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When Critical Thinking Doesn't Help Why It Fails and How to Make It Happen

ICSA Today, Vol. 6, No. 2, 2015, 8-11

When Critical Thinking Doesn’t Help: Why It Fails and How to Make It Happen

Millard J. Melnyk

Against the deceptive draw of manipulative situations for many individuals, critical thinking is a kind of “if only” remedy: If only they’d think critically, they wouldn’t get taken advantage of. Admittedly, encouraging critical thinking is a tall order, but why?

In a nutshell: Critical thinking’s evaluative, challenging, objectively detached orientation conflicts with the imaginative, validation- and connection-seeking interests of people attracted to societal fringes. As we try to “talk sense” to them, fringe-group recruits feel these conflicts that hamper our efforts. To encourage critical thinking, we need to understand these implicit cognitive conflicts and avoid letting them become explicit interpersonal conflicts.

These conflicts result from basic disparities between the respective values and priorities, sense of responsibility, and intention for engagement of those involved. We don’t intend or consciously precipitate the conflicts, but too often they shift the engagement from friendly to adversarial—an avoidable shift. Friendly, supportive relationships with recruits are key to the trust necessary for us to influence them toward sounder thinking, even if sound thinking seems to suffer temporarily along the way.

I'll refer to new religious movements, closed high-demand groups, and the like as fringe groups or simply groups. These ideas apply even to groups of several or just two, such as manipulative or abusive families or couples.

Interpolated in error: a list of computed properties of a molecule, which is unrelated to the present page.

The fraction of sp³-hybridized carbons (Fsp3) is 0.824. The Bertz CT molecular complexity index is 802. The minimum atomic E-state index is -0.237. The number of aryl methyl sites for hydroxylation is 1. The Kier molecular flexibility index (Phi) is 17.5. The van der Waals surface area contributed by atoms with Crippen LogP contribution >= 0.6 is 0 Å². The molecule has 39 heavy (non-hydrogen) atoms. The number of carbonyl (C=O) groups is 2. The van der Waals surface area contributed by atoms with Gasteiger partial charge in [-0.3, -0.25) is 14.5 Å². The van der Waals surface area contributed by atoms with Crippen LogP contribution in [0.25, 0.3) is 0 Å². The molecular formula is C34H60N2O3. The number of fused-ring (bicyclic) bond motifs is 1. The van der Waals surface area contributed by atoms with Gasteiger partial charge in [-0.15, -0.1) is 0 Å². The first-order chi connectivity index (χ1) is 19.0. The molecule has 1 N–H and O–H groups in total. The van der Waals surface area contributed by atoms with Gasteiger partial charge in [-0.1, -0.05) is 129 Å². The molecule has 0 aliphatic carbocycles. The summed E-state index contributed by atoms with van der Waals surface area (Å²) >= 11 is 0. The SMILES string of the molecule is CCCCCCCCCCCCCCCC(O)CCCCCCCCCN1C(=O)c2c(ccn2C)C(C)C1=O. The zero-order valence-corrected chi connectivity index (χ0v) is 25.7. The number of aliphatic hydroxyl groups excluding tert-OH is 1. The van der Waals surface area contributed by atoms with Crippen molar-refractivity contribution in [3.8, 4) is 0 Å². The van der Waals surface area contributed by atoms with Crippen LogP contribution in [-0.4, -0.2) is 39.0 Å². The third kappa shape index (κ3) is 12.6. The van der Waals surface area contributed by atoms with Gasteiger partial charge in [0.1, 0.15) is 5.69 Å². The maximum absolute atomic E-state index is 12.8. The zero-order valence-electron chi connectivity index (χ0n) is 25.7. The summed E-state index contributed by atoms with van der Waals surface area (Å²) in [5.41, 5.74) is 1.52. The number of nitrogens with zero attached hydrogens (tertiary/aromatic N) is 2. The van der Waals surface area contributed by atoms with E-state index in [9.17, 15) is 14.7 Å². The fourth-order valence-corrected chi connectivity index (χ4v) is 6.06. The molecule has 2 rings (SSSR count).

Discussions about critical thinking suffer from vagueness of the term. Usage and definitions vary, each source assuming that its choices are correct. So I'll use an intentionally broad definition to cover the broadness of actual usage: Critical thinking is analytical thinking that evaluates credibility and merit of beliefs. These aspects are pertinent and pivotal in interactions with people attracted to fringe groups.

I'll focus on both potential recruits who aren’t yet members and newly recruited group members who aren’t yet seriously enmeshed under the term recruits. The discussion applies to established members, too; but extracting someone from group entrenchment is far more problematic than influencing those just getting involved. So for clarity’s sake I’ll stick to the simpler case.

Conflicts of Interest in Values and Priorities

The best medicine in the world is useless if it triggers severe, unavoidable allergic reactions. Similarly, in a very real way, at intuitive, even instinctive levels, recruits attracted to fringe groups balk at critical thinking when it is openly advocated.

Critical thinking is a method of critique prized in cultures that stress analytical, objective thinking over synthesis-focused, subjective thinking. This emphasis poses basic conflicts of interest to recruits who, typically, are synthetically and subjectively oriented. Critical thinking presupposes and requires an independence of perspective and judgment that is off-putting or even threatening to recruits seeking the benefits of inclusion, belonging, and validation from those they hold as authorities. We’d like them to think for themselves when they, in effect, have decided they want others to think for them—a keystone of authoritarianism. Presuming to rival or challenge that authority, which they already have consciously or unconsciously granted to another, directly creates an authoritarian duel, with us as pots calling the kettle black.